The Friends of Eddie Coyle gets new release


The highly underrated, low-key crime thriller The Friends of Eddie Coyle gets a long awaited home release in the UK for the very first time and looks better than ever, courtesy of Eureka Entertainment's Masters of Cinema series.

Directed by Oscar-nominated Peter Yates, best known for Bullitt, this film was one of my Dad's personal favourites, making it all the more meaningful since he switched me on to so many genuinely great movies, many of which remain my own favourites to this day. This film was also released in 1973 which, if you pardon my bias, was a damn cool year for cinema. To name just a few, we had: Get Carter, Mean Streets, Pat Garrett and Billy the Kid, Enter the Dragon, Westworld, The Day of the Jackal, Serpico, Dillinger, The Wicker Man, The Exorcist, Badlands and many more. See what I mean? This joins that roster of genuine greats and warrants discovery for true movie buffs today.

Based on the acclaimed novel by George V. Higgins and even said by Elmore Leonard to be the best crime novel ever written, The Friends of Eddie Coyle is set in urban Boston and follows an ageing gunrunner's conflict at the prospect of jail time for a previous crime, or the chance of intervention through a friendly ATF agent at the cost of turning informant. Unable to face prison again, owing to his age and family-ties, he reluctantly agrees to turn on his associates, but paints himself into a very tricky corner as he continues trying to play both sides.

With a bleakness and gritty detail instantly recognisable from the gangster and film noir movies of the 1970's, The Friends of Eddie Coyle is a tough and uncompromising watch which doesn't pander to any moral compass. It simply gives a ruthlessly realistic depiction of this world, a noted trait of Higgins' work. Rarely violent, but shocking when those moments puncture the silence, it makes for a genuinely tense viewing experience.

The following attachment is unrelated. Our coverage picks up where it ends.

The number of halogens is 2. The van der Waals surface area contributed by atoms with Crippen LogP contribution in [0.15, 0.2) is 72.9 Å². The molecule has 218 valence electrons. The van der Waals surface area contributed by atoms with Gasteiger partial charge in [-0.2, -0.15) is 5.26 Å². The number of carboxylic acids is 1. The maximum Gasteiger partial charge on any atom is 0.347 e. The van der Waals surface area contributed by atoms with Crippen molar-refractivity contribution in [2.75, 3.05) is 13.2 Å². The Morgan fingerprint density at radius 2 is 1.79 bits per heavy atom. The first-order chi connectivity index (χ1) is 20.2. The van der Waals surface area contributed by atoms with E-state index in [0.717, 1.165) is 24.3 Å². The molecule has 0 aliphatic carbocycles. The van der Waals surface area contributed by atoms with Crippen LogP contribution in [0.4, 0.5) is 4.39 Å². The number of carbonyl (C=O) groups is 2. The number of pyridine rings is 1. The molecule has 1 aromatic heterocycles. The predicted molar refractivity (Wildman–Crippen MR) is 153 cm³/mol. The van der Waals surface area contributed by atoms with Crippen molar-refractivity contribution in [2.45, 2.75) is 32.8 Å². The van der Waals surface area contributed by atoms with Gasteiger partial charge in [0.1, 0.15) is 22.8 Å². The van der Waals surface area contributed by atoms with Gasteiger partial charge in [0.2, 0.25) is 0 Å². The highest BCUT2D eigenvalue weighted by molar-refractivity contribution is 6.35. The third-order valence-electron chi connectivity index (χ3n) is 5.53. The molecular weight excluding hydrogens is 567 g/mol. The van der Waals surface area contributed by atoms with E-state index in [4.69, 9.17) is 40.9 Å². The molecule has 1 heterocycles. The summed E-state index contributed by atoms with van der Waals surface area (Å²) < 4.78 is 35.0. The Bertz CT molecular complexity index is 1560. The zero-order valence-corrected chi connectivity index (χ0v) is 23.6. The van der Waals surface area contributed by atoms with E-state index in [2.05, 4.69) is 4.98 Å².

Ageing Hollywood legend Robert Mitchum, better known from work like The Night of the Hunter and the original Cape Fear, fits the Eddie Coyle role perfectly as a kind of desperate, lonely but nonetheless villainous character who still simultaneously draws sympathy from the audience. It's a tough balance but he maintains the multifaceted persona perfectly. Peter Boyle co-stars as the quietly menacing Dillon, another local gangster who also acts as a police informant, but unknown to one another. Richard Jordan, who later played opposite Mitchum in The Yakuza, is Dave Foley, the ATF agent with unorthodox methods who makes friends far and wide while employing any and all methods to do his job. The entire cast feels authentic and, on top of these performances, major credit goes to the source novel, naturalistic dialogue and Yates' terse approach to visual storytelling.

Presented for the very first time on home video in the UK (surprising in itself) this Dual Format release offers both DVD and Blu-ray formats and a pristine picture and sound quality, while maintaining the grittiness of the original film. The Boston criminal underworld of the 1970's has never looked more grim and this definitely works in the film's favour.

The new special edition presentation includes:

  • Restored HD transfer

  • Video appreciation by critic Glenn Kenny

  • 1996 interview with Peter Yates hosted by critic Derek Malcolm

  • Collectable booklet featuring an essay by critic Mike Sutton

As one of the seminal and surprisingly overlooked classic crime movies of the 1970's, The Friends of Eddie Coyle is simply essential viewing for any serious cinephile or lover of classic American cinema. Influential, uncompromising, raw, honest and still bleak by today's standards, it's not a "feel good" film by any means, but builds as a slow burner before immersing you completely while the drama unfolds. Just as it was recommended to me years ago, I can definitely hold the torch high and say it's a privilege to finally be able to see it. You should do the same.

The Friends of Eddie Coyle is out now from Eureka Entertainment.